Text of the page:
Maryland School District Break-ins Up 100%

Local authorities believe kids having too much time on their hands due to COVID-19 quarantines is to blame for the steep increase in break-ins.

Maryland School District Break-ins Up 100%

Damage to the schools includes broken windows and vending machines, vandalism and graffiti.

Coronavirus boredom may be responsible for a significant spike in burglaries and other illegal activity at Montgomery County, Maryland schools.

Last year, between January 1 and April 30, eight schools were burglarized in the county. This year, between January 1 and April 16, there have been 16 K-12 campus break-ins, reports WJLA. That’s a 100% increase.

According to law enforcement data, ten of the 16 (62.5%) 2020 school break-ins occurred between March 1 and April 16, which is when most schools in the nation closed to stem the spread of the coronavirus.

Local authorities believe kids having too much time on their hands due to COVID-19 quarantines is to blame for the steep increase in break-ins.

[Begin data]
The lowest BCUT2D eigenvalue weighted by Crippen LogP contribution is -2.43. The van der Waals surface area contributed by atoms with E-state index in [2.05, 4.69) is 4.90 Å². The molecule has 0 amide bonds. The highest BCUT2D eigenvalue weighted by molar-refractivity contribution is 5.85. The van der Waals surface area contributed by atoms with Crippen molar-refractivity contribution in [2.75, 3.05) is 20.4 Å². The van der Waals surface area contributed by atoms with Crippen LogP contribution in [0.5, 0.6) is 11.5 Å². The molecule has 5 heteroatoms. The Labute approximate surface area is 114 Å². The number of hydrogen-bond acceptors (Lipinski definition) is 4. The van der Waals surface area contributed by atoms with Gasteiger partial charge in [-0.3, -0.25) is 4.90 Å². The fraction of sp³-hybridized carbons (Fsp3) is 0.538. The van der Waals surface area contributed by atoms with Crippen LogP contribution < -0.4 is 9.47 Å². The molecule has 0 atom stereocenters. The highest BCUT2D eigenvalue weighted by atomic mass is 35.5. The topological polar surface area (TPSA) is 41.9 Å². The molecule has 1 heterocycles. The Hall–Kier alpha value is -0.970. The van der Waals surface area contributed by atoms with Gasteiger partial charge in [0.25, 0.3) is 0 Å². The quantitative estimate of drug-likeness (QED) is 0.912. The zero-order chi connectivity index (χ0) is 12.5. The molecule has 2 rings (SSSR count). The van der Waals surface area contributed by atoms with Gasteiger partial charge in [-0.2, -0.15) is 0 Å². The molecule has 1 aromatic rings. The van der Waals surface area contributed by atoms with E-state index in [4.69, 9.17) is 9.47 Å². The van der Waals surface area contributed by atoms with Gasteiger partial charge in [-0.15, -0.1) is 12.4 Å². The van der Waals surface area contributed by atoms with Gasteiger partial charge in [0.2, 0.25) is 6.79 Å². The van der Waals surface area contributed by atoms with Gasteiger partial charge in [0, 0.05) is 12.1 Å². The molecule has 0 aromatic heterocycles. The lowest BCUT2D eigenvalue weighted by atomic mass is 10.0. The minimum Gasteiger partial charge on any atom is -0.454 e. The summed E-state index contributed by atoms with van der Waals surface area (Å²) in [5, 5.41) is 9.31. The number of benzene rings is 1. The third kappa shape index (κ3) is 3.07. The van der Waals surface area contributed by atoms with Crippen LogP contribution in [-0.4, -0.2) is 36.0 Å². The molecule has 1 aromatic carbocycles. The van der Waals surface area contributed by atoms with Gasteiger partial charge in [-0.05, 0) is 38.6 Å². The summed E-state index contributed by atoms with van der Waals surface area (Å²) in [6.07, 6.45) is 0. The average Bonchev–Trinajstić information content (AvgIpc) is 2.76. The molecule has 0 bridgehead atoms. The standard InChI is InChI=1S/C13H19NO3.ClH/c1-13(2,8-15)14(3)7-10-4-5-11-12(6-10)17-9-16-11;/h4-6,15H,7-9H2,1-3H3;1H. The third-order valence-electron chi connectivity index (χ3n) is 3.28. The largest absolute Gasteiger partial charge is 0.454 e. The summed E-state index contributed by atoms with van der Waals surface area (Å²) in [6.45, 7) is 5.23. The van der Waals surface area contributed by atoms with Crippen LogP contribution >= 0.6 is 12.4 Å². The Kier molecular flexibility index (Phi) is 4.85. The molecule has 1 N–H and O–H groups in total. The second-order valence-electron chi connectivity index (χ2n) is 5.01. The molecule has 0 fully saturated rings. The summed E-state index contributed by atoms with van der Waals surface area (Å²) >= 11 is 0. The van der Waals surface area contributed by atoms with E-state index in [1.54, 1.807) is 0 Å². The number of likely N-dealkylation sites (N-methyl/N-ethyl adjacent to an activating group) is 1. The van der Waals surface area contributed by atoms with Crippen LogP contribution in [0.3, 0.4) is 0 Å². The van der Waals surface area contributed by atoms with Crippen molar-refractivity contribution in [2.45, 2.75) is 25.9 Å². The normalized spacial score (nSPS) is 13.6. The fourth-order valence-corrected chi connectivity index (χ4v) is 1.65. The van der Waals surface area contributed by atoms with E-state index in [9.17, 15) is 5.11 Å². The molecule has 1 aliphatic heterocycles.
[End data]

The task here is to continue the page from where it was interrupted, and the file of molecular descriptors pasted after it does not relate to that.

Damage to the schools includes broken windows and vending machines, vandalism and graffiti. One teen suspect was injured when he jumped off the campus roof while trying to flee from law enforcement officers. In another case, a young adult was apprehended by police as he was leaving a high school. The suspect had a backpack that contained burglary tools, although he claimed he was looking for a place to sleep.

Most Montgomery County Public Schools (MCPS) have security cameras and motion sensors installed, reports WJLA.

There have also been dozens of reports of people exercising and playing on campus athletic fields. Signs telling people to not enter have been removed.

A letter from the Chevy Chase High School PTA warned that local police and district security will respond to future gatherings. The group also encouraged parents to teach their children about responsibility.

More than three out of four states have announced public and private schools will remain closed for the rest of the 2019-2020 academic year due to the coronavirus pandemic.

Most have turned to distance learning so that students will be able to continue with their studies.

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